I couldn’t wait to see where the stories would come together.  As the movie got further and further in, I was getting more and more uncomfortable watching it alone… I’ll admit to then allowing a little daylight in by opening the curtains.  Let’s see how you fair.  Catch Blackcoat’s Daughter exclusively at the Alamo Drafthouse in Chandler, or wherever it’s playing near you, this weekend.  Good luck! 

Enter To Win 2017 Phoenix Film Festival Flex Passes

The Phoenix Film Festival, named one of The 25 Coolest Film Festivals by MovieMaker Magazine, is back for its 17th year! The Festival annually screens over 150 films, holds amazing parties and provides filmmaking seminars. If you are a movie lover, this is an event that is not to be missed!

The International Horror and Sci-Fi Film Festival happens in conjunction with the yearly Phoenix Film Festival. Attendees can catch premieres of short and feature horror and sci-fi films from all over the world, along with eclectic programming of older films, special guests and cult classics. Plus, patrons can enjoy all the great parties and entertainment the Phoenix Film Festival is known for. It’s the best of all worlds!

Tickets and passes will be available beginning March 1 at Tickets may also be purchased in person at the Phoenix Film Festival Ticket Center next to the Harkins Scottsdale 101 Theater. Tickets range in price from $13 for a single screening to $300 for a platinum pass.



Ghost in the Shell Movie Review

“Ghost in the Shell” has been around for quite a while, first as a Japanese manga comic series, and in 1995, as an animated movie based on the series. Now it has become a live-action version. This cyber-punk classic is given a new look and feel, still keeping with the dystopian future and the Asian-themed storyline. The most prominent roles are not played by Asian actors in this version. But it still has a futuristic vibe that has been seen before.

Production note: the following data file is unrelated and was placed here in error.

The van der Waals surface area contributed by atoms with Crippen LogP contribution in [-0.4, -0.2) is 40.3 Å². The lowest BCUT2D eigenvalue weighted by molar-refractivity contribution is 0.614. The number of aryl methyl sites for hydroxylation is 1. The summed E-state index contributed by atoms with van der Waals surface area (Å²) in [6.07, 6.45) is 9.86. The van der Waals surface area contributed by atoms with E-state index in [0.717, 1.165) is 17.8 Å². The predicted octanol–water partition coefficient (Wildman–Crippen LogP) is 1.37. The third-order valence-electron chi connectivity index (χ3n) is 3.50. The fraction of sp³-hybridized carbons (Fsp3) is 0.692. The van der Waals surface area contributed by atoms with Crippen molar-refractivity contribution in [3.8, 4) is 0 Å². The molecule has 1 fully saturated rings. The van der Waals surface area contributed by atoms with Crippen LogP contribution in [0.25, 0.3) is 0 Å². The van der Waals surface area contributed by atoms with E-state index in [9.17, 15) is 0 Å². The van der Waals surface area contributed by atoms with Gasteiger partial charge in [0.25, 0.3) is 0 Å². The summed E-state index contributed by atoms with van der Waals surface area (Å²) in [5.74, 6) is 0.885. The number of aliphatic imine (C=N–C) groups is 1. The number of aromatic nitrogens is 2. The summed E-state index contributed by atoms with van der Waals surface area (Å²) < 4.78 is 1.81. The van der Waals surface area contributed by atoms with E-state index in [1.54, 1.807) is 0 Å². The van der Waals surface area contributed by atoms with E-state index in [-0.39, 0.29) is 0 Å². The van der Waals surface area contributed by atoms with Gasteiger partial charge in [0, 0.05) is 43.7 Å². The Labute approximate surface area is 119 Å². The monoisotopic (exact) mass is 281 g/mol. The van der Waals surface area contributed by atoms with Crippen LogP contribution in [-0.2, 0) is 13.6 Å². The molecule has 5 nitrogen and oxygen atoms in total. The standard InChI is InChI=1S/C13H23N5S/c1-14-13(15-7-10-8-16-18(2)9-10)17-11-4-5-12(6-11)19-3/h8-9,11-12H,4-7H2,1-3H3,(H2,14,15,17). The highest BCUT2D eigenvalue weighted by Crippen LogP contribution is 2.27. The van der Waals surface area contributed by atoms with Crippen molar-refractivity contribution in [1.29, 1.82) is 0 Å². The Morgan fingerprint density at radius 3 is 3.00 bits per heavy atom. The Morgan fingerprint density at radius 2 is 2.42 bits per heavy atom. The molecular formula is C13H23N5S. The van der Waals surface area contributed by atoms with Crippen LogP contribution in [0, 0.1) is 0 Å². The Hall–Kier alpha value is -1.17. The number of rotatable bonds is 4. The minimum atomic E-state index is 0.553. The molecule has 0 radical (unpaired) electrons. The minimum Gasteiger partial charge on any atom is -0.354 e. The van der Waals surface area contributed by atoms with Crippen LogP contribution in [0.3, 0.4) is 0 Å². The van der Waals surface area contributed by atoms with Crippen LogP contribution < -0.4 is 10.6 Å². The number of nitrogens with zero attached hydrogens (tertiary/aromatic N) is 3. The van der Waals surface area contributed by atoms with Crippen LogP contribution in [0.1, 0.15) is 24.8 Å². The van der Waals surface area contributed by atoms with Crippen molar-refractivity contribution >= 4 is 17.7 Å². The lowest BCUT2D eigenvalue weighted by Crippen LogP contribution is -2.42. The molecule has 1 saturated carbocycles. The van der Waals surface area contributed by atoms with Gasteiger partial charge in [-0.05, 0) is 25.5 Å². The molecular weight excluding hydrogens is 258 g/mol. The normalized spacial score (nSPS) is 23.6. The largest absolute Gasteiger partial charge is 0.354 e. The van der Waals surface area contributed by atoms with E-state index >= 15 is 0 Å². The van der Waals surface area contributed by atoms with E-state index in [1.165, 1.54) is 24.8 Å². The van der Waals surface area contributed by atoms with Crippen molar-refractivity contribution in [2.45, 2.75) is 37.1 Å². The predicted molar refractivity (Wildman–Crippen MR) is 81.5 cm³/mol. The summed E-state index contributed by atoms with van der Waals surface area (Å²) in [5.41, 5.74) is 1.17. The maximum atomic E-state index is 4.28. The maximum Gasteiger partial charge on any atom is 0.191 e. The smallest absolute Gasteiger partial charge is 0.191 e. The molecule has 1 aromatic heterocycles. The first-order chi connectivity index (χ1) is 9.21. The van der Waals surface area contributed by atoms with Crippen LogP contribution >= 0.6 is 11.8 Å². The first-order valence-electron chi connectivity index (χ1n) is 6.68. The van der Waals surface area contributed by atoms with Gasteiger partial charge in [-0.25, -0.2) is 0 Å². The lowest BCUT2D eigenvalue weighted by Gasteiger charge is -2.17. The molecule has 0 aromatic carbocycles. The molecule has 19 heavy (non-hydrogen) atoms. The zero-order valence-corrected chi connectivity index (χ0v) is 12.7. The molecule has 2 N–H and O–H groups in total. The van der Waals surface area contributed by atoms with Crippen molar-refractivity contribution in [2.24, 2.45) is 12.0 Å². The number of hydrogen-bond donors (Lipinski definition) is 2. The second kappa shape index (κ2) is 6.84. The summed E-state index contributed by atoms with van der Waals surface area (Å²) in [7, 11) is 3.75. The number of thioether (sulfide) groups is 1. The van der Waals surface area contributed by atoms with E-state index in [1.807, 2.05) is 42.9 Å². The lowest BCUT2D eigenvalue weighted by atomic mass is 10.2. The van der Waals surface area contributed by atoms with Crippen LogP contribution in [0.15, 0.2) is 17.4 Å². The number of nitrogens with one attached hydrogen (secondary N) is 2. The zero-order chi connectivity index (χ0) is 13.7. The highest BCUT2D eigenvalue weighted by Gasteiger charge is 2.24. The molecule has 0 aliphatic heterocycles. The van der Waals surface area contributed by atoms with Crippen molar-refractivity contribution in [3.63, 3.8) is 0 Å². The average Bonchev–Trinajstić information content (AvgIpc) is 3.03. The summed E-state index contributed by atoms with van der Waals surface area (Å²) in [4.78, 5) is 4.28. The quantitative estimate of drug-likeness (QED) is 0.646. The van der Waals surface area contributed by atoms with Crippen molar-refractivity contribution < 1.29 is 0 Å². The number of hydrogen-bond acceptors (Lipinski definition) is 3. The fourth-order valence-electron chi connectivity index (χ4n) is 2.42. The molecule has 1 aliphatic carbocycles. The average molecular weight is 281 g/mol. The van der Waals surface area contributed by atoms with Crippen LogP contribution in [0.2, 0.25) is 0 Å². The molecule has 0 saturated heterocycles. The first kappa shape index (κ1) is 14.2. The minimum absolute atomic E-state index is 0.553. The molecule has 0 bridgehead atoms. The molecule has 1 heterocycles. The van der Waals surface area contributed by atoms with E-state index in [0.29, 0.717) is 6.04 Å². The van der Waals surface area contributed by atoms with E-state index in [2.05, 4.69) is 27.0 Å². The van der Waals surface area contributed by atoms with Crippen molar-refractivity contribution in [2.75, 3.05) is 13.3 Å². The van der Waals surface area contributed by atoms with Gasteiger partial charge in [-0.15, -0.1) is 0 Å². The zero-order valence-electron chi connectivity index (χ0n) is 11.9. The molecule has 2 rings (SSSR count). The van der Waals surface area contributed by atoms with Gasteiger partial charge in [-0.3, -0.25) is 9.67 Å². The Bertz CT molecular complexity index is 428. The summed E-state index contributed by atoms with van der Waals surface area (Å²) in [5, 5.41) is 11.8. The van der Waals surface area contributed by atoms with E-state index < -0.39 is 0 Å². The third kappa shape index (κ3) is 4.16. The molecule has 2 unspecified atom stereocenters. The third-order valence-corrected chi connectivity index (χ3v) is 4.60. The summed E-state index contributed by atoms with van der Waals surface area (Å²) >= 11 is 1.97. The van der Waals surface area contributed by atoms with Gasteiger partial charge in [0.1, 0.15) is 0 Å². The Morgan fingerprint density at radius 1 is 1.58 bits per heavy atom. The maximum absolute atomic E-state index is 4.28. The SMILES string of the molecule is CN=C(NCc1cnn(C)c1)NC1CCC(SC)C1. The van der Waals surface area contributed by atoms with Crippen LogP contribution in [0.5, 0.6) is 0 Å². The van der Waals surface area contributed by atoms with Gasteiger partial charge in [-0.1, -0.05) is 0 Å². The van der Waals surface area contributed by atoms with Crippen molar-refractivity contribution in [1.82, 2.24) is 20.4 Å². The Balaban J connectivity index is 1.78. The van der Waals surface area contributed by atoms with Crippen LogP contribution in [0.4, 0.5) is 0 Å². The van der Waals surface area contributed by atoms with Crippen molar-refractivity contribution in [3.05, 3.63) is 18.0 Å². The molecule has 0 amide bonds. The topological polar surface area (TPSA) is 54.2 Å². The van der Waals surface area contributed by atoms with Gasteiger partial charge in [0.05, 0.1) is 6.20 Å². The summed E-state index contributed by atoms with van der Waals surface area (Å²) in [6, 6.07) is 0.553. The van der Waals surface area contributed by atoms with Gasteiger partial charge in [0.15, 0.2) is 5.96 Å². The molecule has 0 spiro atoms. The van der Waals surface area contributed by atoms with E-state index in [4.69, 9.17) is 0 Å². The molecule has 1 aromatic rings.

In this future generic Asian city, the largest company is Hanka Robotics. A crucial experiment is successful when Dr. Ouélet (Juliette Binoche) oversees a living human brain merged into a cybernetic ‘shell’ body, with a perfect human form. The Major (Scarlett Johansson) becomes a super-powered crime fighter for a counter-cyberterrorist group called Section 9. This group is led by Togusa (Chin Han), who reports to the government about all criminal activity.

Major and her partner Batou (Pilou Asbæk) are caught in a series of murders when top executives from Hanka Robotics are brutally killed. Evidence leads to a shadowy figure called the Puppet Master, later found out to be named Kuze (Michael Pitt). The Major catches up to Kuze and they find very unusual similarities. Major starts to question everything about her past, which has always been clouded and mysterious.